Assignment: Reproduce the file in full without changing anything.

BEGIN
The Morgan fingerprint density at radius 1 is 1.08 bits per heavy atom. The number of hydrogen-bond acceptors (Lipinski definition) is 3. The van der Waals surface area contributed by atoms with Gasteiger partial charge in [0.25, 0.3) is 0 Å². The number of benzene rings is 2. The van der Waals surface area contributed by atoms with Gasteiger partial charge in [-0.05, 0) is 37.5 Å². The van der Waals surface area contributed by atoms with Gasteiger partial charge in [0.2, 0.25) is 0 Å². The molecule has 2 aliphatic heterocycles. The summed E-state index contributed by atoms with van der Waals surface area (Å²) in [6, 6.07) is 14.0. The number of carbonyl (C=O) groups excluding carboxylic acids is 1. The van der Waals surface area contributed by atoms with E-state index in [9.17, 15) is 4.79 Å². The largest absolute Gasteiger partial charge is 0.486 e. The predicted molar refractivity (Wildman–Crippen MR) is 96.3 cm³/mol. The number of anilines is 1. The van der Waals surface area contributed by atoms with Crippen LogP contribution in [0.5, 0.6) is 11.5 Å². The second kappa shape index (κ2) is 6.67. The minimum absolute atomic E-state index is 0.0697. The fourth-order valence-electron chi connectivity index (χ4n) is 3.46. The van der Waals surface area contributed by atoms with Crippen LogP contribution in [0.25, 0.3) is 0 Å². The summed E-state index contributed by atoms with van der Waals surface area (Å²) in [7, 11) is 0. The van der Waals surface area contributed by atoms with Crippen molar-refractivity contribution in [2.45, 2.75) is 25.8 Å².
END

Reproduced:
The Morgan fingerprint density at radius 1 is 1.08 bits per heavy atom. The number of hydrogen-bond acceptors (Lipinski definition) is 3. The van der Waals surface area contributed by atoms with Gasteiger partial charge in [0.25, 0.3) is 0 Å². The number of benzene rings is 2. The van der Waals surface area contributed by atoms with Gasteiger partial charge in [-0.05, 0) is 37.5 Å². The van der Waals surface area contributed by atoms with Gasteiger partial charge in [0.2, 0.25) is 0 Å². The molecule has 2 aliphatic heterocycles. The summed E-state index contributed by atoms with van der Waals surface area (Å²) in [6, 6.07) is 14.0. The number of carbonyl (C=O) groups excluding carboxylic acids is 1. The van der Waals surface area contributed by atoms with E-state index in [9.17, 15) is 4.79 Å². The largest absolute Gasteiger partial charge is 0.486 e. The predicted molar refractivity (Wildman–Crippen MR) is 96.3 cm³/mol. The number of anilines is 1. The van der Waals surface area contributed by atoms with Crippen LogP contribution in [0.5, 0.6) is 11.5 Å². The second kappa shape index (κ2) is 6.67. The minimum absolute atomic E-state index is 0.0697. The fourth-order valence-electron chi connectivity index (χ4n) is 3.46. The van der Waals surface area contributed by atoms with Crippen LogP contribution in [0.25, 0.3) is 0 Å². The summed E-state index contributed by atoms with van der Waals surface area (Å²) in [7, 11) is 0. The van der Waals surface area contributed by atoms with Crippen molar-refractivity contribution in [2.45, 2.75) is 25.8 Å².